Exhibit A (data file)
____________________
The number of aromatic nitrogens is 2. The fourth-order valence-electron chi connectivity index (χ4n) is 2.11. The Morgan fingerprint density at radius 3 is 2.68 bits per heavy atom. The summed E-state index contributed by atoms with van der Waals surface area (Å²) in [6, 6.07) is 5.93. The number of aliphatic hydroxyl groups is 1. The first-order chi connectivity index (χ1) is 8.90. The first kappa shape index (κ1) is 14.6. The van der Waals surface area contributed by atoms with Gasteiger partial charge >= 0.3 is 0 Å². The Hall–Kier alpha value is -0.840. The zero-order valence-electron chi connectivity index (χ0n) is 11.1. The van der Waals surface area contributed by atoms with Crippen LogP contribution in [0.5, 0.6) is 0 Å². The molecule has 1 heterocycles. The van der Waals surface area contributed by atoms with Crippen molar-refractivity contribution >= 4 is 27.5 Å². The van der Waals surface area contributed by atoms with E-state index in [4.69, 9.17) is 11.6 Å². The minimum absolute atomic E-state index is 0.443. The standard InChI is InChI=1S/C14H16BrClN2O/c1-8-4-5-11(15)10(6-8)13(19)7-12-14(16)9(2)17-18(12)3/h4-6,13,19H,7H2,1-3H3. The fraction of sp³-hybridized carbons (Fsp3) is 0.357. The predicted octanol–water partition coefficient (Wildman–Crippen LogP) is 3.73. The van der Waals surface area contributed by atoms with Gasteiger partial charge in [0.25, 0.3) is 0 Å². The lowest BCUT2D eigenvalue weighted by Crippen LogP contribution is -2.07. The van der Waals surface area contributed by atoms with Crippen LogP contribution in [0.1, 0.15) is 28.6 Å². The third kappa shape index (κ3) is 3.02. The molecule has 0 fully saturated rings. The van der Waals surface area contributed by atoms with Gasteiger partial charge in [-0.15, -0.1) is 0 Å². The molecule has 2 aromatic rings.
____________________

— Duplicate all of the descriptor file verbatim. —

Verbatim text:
The number of aromatic nitrogens is 2. The fourth-order valence-electron chi connectivity index (χ4n) is 2.11. The Morgan fingerprint density at radius 3 is 2.68 bits per heavy atom. The summed E-state index contributed by atoms with van der Waals surface area (Å²) in [6, 6.07) is 5.93. The number of aliphatic hydroxyl groups is 1. The first-order chi connectivity index (χ1) is 8.90. The first kappa shape index (κ1) is 14.6. The van der Waals surface area contributed by atoms with Gasteiger partial charge >= 0.3 is 0 Å². The Hall–Kier alpha value is -0.840. The zero-order valence-electron chi connectivity index (χ0n) is 11.1. The van der Waals surface area contributed by atoms with Crippen LogP contribution in [0.5, 0.6) is 0 Å². The molecule has 1 heterocycles. The van der Waals surface area contributed by atoms with Crippen molar-refractivity contribution >= 4 is 27.5 Å². The van der Waals surface area contributed by atoms with E-state index in [4.69, 9.17) is 11.6 Å². The minimum absolute atomic E-state index is 0.443. The standard InChI is InChI=1S/C14H16BrClN2O/c1-8-4-5-11(15)10(6-8)13(19)7-12-14(16)9(2)17-18(12)3/h4-6,13,19H,7H2,1-3H3. The fraction of sp³-hybridized carbons (Fsp3) is 0.357. The predicted octanol–water partition coefficient (Wildman–Crippen LogP) is 3.73. The van der Waals surface area contributed by atoms with Gasteiger partial charge in [0.25, 0.3) is 0 Å². The lowest BCUT2D eigenvalue weighted by Crippen LogP contribution is -2.07. The van der Waals surface area contributed by atoms with Crippen LogP contribution in [0.1, 0.15) is 28.6 Å². The third kappa shape index (κ3) is 3.02. The molecule has 0 fully saturated rings. The van der Waals surface area contributed by atoms with Gasteiger partial charge in [-0.15, -0.1) is 0 Å². The molecule has 2 aromatic rings.